#### by Richard Lockhart

I was David Blackwell’s Ph.D. student from mid-1977 to early 1979, having asked him to supervise after hearing the clearest lectures I had, and have, ever heard. I was Ph.D. student number sixty-two of sixty-five, according to the Mathematics Genealogy Project, where it will be seen that David had four students finish in 1978, two in 1979, and two more in 1981. I remember the chair outside his office where I would wait for my weekly half hour. I remember that he suggested a problem to me by giving me a paper and saying he didn’t think he had done everything there that he could have. A few months later I gave up and asked to work on something he was doing currently — programmable sets.

David gave a talk at Stanford in the Berkeley–Stanford
colloquium series in which he described
these objects. I emerged from the talk amazed by
how clear and easy it all was. Trying to tell others
about it, I saw quickly that the lecture was a very
clear presentation of something not so easy at all
and that David had the capacity to organize arguments
far, far better than I. The idea is simple as he
described it. Imagine a computer represented as a
countably infinite sequence of lights. A computer
program is a function __\( f \)__ that turns off some lights.
Which lights are extinguished is a function of the
current pattern of on and off lights. You start with
some initial pattern of lights, __\( x_0 \)__ say, and let the
program run by computing __\( x_1 = f(x_0) \)__, __\( x_2 = f(x_1) \)__,
and so on inductively,
generating the sequence
__\( x_n; n = 0, 1, 2, \dots \)__. The sequence
__\( x_n \)__ decreases so
it has a limit, which we
call __\( x_{\omega} \)__. But for a general
function __\( f \)__ the program
might not be finished — __\( x_{\omega} \)__ need not be a fixed
point of __\( f \)__. So continue
applying __\( f \)__ inductively,
once for each countable
ordinal __\( \alpha \)__ arriving at __\( x_{\omega_1} \)__,
the limit at __\( \omega_1 \)__, the first
uncountable ordinal. The
limit must actually be
reached at some countable
ordinal, which may
depend on __\( x_0 \)__.

The iterates __\( x_{\alpha} \)__ are, of
course, iterates of the function __\( f \)__ applied to __\( x_0 \)__, so
that we may think of the functions __\( f_{\alpha} \)__ converging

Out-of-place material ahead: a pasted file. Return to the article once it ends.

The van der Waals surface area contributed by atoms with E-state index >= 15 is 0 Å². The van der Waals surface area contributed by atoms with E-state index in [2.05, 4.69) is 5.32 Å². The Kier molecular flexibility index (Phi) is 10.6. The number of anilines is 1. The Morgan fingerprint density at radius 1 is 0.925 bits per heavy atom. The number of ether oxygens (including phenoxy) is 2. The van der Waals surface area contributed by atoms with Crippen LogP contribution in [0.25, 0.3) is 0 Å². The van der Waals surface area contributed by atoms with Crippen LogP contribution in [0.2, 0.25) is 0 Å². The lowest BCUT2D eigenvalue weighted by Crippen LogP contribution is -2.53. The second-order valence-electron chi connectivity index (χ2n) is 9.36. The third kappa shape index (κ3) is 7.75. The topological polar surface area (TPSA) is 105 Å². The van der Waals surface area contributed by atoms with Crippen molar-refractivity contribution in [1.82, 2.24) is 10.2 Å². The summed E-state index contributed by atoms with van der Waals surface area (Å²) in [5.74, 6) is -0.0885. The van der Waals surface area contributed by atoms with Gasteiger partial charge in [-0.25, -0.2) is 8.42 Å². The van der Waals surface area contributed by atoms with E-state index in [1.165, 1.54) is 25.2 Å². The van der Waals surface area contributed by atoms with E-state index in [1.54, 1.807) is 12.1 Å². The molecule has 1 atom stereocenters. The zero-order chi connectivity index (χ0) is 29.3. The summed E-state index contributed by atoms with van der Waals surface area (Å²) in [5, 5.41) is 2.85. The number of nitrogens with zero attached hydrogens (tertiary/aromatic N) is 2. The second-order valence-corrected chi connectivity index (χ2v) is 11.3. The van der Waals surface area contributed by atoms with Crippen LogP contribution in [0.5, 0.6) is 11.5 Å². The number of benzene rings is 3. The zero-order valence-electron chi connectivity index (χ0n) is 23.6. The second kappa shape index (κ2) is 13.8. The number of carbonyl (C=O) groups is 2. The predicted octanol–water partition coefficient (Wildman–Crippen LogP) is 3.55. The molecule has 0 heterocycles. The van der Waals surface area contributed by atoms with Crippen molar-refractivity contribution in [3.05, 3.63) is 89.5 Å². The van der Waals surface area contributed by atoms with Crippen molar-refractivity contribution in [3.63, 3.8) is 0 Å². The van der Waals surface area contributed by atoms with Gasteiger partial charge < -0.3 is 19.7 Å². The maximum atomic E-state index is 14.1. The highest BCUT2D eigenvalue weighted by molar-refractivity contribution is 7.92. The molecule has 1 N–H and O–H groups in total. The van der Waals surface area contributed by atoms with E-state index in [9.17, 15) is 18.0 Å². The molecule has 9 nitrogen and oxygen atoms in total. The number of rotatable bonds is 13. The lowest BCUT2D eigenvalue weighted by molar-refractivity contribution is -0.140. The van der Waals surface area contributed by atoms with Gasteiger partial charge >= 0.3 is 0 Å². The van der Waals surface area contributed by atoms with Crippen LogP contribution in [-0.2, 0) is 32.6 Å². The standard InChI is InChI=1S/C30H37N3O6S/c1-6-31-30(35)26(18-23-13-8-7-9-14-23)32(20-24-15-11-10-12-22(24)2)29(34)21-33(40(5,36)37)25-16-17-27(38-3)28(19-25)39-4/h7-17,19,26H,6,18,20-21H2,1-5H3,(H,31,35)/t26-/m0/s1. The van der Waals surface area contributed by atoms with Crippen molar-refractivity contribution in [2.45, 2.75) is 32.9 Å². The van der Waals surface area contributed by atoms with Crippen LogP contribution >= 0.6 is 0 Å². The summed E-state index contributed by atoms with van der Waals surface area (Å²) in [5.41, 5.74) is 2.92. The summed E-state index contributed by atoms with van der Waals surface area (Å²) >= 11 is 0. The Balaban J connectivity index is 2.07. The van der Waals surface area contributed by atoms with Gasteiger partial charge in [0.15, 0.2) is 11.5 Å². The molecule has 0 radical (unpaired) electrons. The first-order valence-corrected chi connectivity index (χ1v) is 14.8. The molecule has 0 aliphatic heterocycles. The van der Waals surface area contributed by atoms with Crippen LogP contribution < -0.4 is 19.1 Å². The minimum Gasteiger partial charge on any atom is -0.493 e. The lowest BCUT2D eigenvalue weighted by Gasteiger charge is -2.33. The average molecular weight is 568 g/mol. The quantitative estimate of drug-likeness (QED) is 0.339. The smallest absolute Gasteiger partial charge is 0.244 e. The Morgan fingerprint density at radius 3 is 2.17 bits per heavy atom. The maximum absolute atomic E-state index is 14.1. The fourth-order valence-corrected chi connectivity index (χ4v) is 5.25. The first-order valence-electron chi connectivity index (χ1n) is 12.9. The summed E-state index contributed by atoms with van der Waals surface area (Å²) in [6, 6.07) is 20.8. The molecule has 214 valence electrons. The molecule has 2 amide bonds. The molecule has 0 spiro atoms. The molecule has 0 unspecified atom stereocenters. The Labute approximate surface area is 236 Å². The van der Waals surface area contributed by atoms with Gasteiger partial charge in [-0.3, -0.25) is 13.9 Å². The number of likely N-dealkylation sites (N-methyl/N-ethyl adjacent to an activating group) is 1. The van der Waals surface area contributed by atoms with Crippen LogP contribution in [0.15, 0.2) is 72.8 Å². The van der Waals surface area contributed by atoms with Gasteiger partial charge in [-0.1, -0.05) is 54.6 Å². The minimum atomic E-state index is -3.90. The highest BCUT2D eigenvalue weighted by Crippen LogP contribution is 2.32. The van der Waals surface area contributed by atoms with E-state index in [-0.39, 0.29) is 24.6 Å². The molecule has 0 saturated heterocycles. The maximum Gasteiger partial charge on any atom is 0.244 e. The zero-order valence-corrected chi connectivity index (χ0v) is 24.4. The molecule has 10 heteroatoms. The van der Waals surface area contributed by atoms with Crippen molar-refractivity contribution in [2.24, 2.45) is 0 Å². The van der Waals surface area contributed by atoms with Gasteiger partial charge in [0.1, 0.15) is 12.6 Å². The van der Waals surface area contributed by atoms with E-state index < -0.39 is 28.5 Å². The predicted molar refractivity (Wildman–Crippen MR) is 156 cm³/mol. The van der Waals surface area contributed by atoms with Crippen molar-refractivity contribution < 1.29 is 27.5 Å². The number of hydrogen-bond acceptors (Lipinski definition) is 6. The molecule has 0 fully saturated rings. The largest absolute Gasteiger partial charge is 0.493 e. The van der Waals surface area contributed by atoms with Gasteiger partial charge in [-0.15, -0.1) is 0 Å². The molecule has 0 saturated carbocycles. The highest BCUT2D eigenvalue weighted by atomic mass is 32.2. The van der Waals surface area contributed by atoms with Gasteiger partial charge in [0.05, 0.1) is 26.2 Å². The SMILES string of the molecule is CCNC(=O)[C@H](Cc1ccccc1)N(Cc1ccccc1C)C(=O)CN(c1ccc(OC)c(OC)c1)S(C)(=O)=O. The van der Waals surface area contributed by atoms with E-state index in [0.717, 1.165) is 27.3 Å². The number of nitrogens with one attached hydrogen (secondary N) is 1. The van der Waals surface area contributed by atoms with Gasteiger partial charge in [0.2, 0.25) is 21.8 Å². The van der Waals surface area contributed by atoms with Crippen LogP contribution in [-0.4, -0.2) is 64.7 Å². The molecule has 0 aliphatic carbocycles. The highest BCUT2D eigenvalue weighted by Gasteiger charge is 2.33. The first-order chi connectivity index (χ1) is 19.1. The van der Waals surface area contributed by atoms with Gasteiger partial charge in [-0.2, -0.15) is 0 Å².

(pointwise) to the limit function __\( f_{\omega_1} \)__, and we may
wonder what sorts of functions __\( g \)__ have the form of
such limits if the basic function __\( f \)__ is Borel? David
looked at the output program __\( f_{\omega_1} \)__ as a step in
defining general functions __\( g \)__ between two polish
spaces __\( U \)__ and __\( V \)__, which were defined by mapping __\( U \)__
into the computer’s state space by a Borel function,
running the program, and then mapping the result
into __\( V \)__ in a Borel way. Any function admitting such
a factorization is Borel programmable (BP), and
sets are BP if their indicator functions are. David’s
1978 paper, establishing the basic properties of
the sets and functions and showing that they had
potential as useful objects in probability theory,
is typical of his work — very clear, very concise,
questions not answered set forth, and not quite
four pages long.

In my thesis I solved one or two minor problems
connected with these ideas. I was trying to
clarify the relation between BP-sets, R-sets studied
by
Kolmogorov
and others, and C-sets. I wanted
to know, for instance, if letting the program, encoding,
and decoding functions be BP, rather than
just Borel, gave you a larger class of sets than the
BP class.
(John Burgess
did the problem properly
in *Fundamenta Mathematica* in 1981 using results
from logic concerning monotone operators, the
lightface and boldface set hierarchies and game
quantifiers.) I cannot remember how I came to realize
that I needed to think not about sigma fields
but about collections of sets like the analytic sets
which had fewer closure properties. I now think,
though, that David planted the seed of this idea
in my head one day — just by emphasizing the
importance of closure properties to me; I rather
suspect that my thesis would not have taken him
more than a few weeks to put together and that
the result would have been much shorter and far
clearer.

I wish I could say I knew him well, but my weekly meetings were all I knew — and they were all mathematics. I was young and shy and David was friendly but formal, I think. I wish we could all learn mathematics from people who see it as clearly as David did.